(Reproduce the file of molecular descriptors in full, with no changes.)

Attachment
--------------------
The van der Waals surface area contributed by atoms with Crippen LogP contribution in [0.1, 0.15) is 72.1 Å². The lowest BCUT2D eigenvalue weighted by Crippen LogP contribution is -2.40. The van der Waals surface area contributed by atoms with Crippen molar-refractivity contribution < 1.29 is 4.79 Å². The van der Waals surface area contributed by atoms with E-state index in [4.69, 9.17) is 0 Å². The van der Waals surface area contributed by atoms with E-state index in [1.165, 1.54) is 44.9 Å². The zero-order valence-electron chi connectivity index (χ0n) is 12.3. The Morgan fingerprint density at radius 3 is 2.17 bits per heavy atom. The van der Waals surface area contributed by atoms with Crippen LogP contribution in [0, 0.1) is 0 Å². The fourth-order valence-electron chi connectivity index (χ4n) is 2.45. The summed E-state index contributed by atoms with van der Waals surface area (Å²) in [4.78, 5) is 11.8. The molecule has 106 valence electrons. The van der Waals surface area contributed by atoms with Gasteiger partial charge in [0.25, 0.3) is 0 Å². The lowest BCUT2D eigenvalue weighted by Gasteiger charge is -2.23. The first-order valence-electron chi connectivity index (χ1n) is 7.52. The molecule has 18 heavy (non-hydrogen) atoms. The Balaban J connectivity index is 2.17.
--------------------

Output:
The van der Waals surface area contributed by atoms with Crippen LogP contribution in [0.1, 0.15) is 72.1 Å². The lowest BCUT2D eigenvalue weighted by Crippen LogP contribution is -2.40. The van der Waals surface area contributed by atoms with Crippen molar-refractivity contribution < 1.29 is 4.79 Å². The van der Waals surface area contributed by atoms with E-state index in [4.69, 9.17) is 0 Å². The van der Waals surface area contributed by atoms with E-state index in [1.165, 1.54) is 44.9 Å². The zero-order valence-electron chi connectivity index (χ0n) is 12.3. The Morgan fingerprint density at radius 3 is 2.17 bits per heavy atom. The van der Waals surface area contributed by atoms with Crippen LogP contribution in [0, 0.1) is 0 Å². The fourth-order valence-electron chi connectivity index (χ4n) is 2.45. The summed E-state index contributed by atoms with van der Waals surface area (Å²) in [4.78, 5) is 11.8. The molecule has 106 valence electrons. The van der Waals surface area contributed by atoms with Gasteiger partial charge in [0.25, 0.3) is 0 Å². The lowest BCUT2D eigenvalue weighted by Gasteiger charge is -2.23. The first-order valence-electron chi connectivity index (χ1n) is 7.52. The molecule has 18 heavy (non-hydrogen) atoms. The Balaban J connectivity index is 2.17.